Sanjana’s family had a reputation as fighters, using guns to resolve conflicts. Growing up in an agricultural part of Upper Egypt that was home to both Coptic Christians and Muslims, she was always impressed by how her Christian classmates humbly accepted beatings in class without complaint.
The Christian also gave Sanjana a copy of the Gospel of Matthew, which she wrapped in a plastic bag and hid in a hole in the ground.
After reading the Gospel and learning more about the Christian faith, Sanjana found it to be the complete opposite of what she experienced in her Muslim home. Eventually, and with deep consideration, she decided to become a follower of Christ.
Sanjana’s father soon noticed that she had stopped praying five times a day as required in Islam. When he asked her about it, she boldly told him about her decision to trust in Christ. Her father’s response was predictable: he beat her. “What is this nonsense you are talking about?” he asked. “We raised you as a Muslim, and you have to continue as a Muslim. Our sons were born as Muslims … our grandfathers are.”
Each time she tried to attend church, she was refused entry because she didn’t have a cross tattoo to show that she was a Christian. After decades of persecution, most
Egyptian Orthodox churches are fearful of false Christian converts from Islam infiltrating their churches, and some view the tattoo as a demonstration of a sincere conversion.
When her family saw that Sanjana was serious about her new faith, they challenged her. “I believe in Jesus,” Sanjana told them. Her father beat her again, and this time he tied her up and locked her in a room on the family compound. Sanjana spent the next three years in that room, half-starved and beaten continually. “My father would start to beat me,” she said, “and when he got tired, my other family [members] would take over. It was like a party.”
The beatings resulted in a broken arm and fractures in her neck and shoulders, and family members used acid to try to remove a small cross tattoo she had recently acquired on her forearm. Finally, they decided to try the ultimate humiliation. Sanjana’s father and brother brought an imam to her room, with the understanding that he had permission to rape her if she would not return to Islam. Sanjana’s pastor explained that the imam would have married her later to break her dignity. “They wanted to destroy her,” he said.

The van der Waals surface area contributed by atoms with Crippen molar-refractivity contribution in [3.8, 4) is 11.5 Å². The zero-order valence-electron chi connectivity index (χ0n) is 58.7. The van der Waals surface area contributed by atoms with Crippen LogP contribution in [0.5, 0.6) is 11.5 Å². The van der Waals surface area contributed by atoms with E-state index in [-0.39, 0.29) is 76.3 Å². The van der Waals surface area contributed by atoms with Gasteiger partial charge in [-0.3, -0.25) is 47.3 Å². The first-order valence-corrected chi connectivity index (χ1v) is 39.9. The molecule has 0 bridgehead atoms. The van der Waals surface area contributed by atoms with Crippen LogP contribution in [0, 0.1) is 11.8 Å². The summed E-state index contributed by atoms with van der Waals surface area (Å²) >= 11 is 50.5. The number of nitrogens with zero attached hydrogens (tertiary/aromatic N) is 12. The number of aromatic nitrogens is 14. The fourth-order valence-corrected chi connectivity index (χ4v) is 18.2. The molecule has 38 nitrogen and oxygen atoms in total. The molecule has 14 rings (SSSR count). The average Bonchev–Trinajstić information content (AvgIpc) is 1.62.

Sanjana screamed for help as the imam sexually assaulted her, but no one came to her aid. The injustice and horror of Sanjana’s treatment, however, persuaded her younger sister to leave Islam and follow Christ. She helped Sanjana escape that night, and the two women fled to Cairo, where they slept on the street. Sanjana’s freedom did not last long. A family member soon found her and dragged her back to their home in Upper Egypt.
“They beat her almost to death,” her pastor said. “I don’t know how she survived this beating.”
Then her family forced her to marry a Muslim man, who locked her in their apartment and went about the task of reconverting her to Islam. “I struggled so much with my husband,” Sanjana said. “I was tortured and persecuted … during that year. In the end, when he found nothing was working with me, he was afraid that the neighbours would find out about me becoming a Christian. That would shame him, so he divorced me.”
After a year of marriage and subsequent divorce, Sanjana was on the street again. This time, she connected with a VOM-supported pastor in Cairo who ministers specifically to Christian converts from Islam. He arranged for Sanjana to live with a Christian family and introduced her sister to a Christian convert whom she later married. Sanjana was baptised in 2016. She said that as the pastor lowered her into the water, she felt like Jesus was speaking to her, confirming that she was His daughter. “I wanted to hear Jesus more!” she said, laughing at how she almost struggled with the pastor to keep her underwater longer so she could hear more of that precious voice.
As for why she never rejected her faith in Christ during the years of severe abuse, she gave a sound biblical example: “Suppose I was living in the pigsty, like the [prodigal] son,” she said. “Then you cleaned me, you washed me … Eating clean food and wearing clean clothes, how can I go back just to escape suffering? I am an ambassador to my God now; how can I become a slave once again?”
Today, Sanjana works part-time as a tailor. Although it pays only enough to cover her basic needs, she tithes faithfully because she knows it honours the Lord. “Whatever I … do for the Lord,” she said, “I [can] never give Him what He has given me. I regret all the years that passed without knowing Him.”
While she has been rescued in a variety of ways, Sanjana’s life remains challenging. She needs to find a new place to live soon, and she is still rejected by society. The peace she found in Christ continues to sustain her.
“God gave me a promise,” Sanjana said, “and I trust His promise. God is always good.”
Join Sanjana, who has replaced hatred with forgiveness, in praying for her father’s salvation.